Simon Evans has two children, Kimberly and Rhian, who use the centre regularly. He says “Kimberly’s favourite thing to do is play football, which if not for the play centre she would rarely be able to do.” Kimberly said “Most of these kids like me, have made brilliant friends and [the play centre] has helped with socialisation. It’s so sad.”

Edgwick Play Centre is one of the many services that faces closure by the council. Other services under threat include many libraries, community centres and youth centres. Council workers are also facing job losses and some services may end up being run by volunteers rather than council staff. We think councillors have a choice not to make these cuts – read more about it here.

The protests are on Saturday 30th January, the first is outside Edgwick Play Centre at 12 midday and the second is outside the council house at 2pm. Come along and protest against cuts and closures!

Council workers – reject the pay offer

Council workers – reject the pay offer

12605538_10156398565705705_6176389287186312932_o

Reject!

By a council worker in Coventry

Local government unions have just started consulting hundreds of thousands of members who work in Councils across the country over the latest pay award.

Paltry offer – sick pay and annual leave not protected

The headline is that the employers are offering a paltry 2 per cent pay deal over two years (1 per cent per year to cover 2016 – 2018). Significantly they have also refused to protect our current sick pay and annual leave.

We are getting worse and worse off. A Midlands TUC report released this week shows that wages in the West Midlands are on average £38 less in real terms compared to 2008. Our day to day experience shows that we are under more pressure at work – being subjected to sometimes oppressive performance management regimes, unrealistic expectations where management want us to provide the same vital service but with far less staff, all of which leads to more and more stress.

The position of UNISON, UNITE and GMB

UNISON and UNITE are both recommending that the offer is rejected and this is welcome. The GMB have made no recommendation. Why not? Surely it is either a good offer or bad offer? This is all the more strange since the GMB congress in 2014 voted to campaign for a £10 per hour minimum wage. This offer does not provide for that so it makes no sense to not recommend rejection. GMB members who want to see a fightback over pay should be asking these questions.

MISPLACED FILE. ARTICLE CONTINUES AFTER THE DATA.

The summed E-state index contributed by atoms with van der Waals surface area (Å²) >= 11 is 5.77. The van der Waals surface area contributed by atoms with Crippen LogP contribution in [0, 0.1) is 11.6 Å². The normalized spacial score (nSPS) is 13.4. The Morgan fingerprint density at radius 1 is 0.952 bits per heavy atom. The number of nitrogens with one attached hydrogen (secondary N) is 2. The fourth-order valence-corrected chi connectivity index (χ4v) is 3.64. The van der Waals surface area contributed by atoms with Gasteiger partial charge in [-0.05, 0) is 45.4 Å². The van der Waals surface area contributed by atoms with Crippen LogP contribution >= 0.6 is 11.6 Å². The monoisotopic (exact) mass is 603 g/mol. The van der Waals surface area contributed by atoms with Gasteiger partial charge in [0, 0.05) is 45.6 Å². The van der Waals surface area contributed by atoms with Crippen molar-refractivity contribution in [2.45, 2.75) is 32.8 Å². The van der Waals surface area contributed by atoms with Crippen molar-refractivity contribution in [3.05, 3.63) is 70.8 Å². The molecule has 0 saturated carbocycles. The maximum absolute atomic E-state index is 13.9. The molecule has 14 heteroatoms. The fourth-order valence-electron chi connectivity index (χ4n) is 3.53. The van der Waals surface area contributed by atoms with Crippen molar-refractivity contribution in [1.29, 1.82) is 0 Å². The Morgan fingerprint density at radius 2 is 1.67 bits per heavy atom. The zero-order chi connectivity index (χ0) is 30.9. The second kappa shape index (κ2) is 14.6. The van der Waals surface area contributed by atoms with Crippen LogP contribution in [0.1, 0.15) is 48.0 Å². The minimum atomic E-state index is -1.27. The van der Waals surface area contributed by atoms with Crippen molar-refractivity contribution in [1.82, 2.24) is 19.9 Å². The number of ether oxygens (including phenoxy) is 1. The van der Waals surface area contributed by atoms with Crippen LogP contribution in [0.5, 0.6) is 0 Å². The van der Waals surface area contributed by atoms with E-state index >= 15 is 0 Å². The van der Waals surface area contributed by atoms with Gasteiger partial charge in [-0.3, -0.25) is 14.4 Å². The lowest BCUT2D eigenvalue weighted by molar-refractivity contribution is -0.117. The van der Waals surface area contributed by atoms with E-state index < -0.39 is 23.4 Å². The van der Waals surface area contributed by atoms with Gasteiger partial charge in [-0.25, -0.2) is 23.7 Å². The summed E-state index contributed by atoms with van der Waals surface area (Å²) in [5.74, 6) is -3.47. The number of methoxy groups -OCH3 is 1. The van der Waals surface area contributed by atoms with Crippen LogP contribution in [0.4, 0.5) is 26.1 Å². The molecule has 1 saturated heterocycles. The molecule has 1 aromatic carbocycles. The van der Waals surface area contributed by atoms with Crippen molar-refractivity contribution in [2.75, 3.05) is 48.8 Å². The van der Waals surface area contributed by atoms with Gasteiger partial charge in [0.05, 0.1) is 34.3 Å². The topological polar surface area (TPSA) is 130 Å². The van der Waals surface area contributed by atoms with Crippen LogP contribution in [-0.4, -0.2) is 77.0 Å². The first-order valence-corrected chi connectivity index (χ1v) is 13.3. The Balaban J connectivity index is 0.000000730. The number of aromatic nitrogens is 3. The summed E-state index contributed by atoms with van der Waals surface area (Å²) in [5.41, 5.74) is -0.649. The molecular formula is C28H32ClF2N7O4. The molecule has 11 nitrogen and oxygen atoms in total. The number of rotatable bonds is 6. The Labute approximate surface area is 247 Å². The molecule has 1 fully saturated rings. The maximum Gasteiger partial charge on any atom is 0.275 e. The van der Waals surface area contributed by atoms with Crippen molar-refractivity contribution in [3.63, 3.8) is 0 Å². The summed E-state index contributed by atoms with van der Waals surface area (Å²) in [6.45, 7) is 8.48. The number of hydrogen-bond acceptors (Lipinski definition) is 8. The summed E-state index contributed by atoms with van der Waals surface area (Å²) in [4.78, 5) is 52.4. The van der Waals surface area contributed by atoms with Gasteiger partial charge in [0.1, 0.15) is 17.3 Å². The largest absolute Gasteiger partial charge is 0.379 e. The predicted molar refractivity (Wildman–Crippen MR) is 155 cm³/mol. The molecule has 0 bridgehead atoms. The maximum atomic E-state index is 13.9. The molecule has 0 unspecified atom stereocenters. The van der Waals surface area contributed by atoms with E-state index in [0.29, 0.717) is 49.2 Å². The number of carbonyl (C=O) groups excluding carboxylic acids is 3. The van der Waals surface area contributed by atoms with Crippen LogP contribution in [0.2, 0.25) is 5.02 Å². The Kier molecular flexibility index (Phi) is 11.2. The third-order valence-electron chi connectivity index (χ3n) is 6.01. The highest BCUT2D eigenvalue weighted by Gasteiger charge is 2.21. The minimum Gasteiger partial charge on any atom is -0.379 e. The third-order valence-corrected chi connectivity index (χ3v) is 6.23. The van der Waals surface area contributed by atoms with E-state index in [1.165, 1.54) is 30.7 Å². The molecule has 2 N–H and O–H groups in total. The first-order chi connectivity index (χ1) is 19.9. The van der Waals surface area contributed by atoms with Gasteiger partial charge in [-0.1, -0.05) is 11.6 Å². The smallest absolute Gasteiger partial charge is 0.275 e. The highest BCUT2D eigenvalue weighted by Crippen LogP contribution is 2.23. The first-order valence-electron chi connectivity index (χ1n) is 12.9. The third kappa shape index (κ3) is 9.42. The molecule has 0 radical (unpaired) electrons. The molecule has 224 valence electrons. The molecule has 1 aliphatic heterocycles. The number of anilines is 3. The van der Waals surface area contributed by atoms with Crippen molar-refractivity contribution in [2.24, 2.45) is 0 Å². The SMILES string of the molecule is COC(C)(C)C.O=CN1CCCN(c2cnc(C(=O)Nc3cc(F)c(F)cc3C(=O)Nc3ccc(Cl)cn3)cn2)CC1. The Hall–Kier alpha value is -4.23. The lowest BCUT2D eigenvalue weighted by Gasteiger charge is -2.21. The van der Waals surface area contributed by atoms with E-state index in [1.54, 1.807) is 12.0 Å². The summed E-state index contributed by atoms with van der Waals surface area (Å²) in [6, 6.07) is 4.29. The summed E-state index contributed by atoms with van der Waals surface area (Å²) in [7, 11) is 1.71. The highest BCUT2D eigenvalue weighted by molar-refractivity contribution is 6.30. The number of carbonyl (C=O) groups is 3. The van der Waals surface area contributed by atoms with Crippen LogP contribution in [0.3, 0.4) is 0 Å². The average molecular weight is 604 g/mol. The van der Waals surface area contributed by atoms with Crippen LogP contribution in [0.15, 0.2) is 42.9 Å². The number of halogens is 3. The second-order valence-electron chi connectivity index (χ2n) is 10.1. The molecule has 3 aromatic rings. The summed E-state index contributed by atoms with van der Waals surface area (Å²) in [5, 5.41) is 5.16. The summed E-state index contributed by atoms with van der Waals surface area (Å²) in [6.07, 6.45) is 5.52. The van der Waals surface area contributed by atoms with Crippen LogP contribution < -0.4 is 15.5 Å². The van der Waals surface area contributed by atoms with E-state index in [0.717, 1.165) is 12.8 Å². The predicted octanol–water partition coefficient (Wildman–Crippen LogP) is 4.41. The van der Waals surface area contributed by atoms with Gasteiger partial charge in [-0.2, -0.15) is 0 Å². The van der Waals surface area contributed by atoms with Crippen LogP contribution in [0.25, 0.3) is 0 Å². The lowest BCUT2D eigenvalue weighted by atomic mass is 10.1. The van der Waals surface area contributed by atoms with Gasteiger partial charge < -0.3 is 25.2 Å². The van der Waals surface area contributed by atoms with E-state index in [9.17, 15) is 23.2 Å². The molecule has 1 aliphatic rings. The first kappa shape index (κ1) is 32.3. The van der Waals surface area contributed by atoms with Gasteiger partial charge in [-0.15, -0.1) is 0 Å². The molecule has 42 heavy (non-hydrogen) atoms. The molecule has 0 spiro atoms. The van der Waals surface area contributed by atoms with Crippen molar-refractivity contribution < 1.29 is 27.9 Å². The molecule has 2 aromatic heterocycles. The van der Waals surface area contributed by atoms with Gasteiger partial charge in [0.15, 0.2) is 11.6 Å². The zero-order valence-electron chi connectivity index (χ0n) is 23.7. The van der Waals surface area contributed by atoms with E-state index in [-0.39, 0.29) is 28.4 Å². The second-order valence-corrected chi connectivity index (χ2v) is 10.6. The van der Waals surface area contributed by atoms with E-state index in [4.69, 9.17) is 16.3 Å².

How can we win our pay award?

We need a massive rejection of the pay offer in this consultation. We need to tell the employers we mean business, and also the leaderships of our unions that we need to resist.

In a welcome development, the UNISON ballot paper has three options for those choosing to reject. They are – all out strike action, selective strike action and action short of strike action. Members can mark up to 3 of these options and we would encourage all 3 to be ticked.

What kind of action?

Some activists will see selective action as a way of winning our campaign – of bringing out groups of workers who in their eyes have more clout to really hit home. However selective action has certain dangers. It should not be seen as a panacea, as a short cut to winning our just demands. There is a danger that bringing out small groups of workers can mean the mass of members are bystanders and gives the impression that campaigns can be won by proxy.

This is being looked to (in many ways, understandably) by some activists due to the previous campaigns from the local government unions, particularly on pay and pensions (2014 and 2011 being the latest), where there have been highly successful and well supported days of strike action involving huge numbers of members. The union leadership has then sold us short – however the problem wasn’t the mass strike action which was highly successful but the fact that the leadership had little strategy and no plan of action, ultimately selling us short.

Selective action (or regional action) can be a useful auxiliary to mass national action but it is no substitute for it, likewise action short of strike action. However, as part of an overall strategy all three options should be supported in the ballot, with selective action and action short of a strike used to back up a programme of all out action.

What is at stake?

We need to not only reject this offer but to have a plan of how we fight for pay justice and also the wider austerity agenda. Much is at stake, yes our pay but also our jobs, terms and conditions and indeed the future of public services. The employer certainly recognises this – every time the unions have made way without a fight or have squandered powerful positions as in the disputes over pensions in 2011 and pay in 2014, the bosses in central and local government have been emboldened.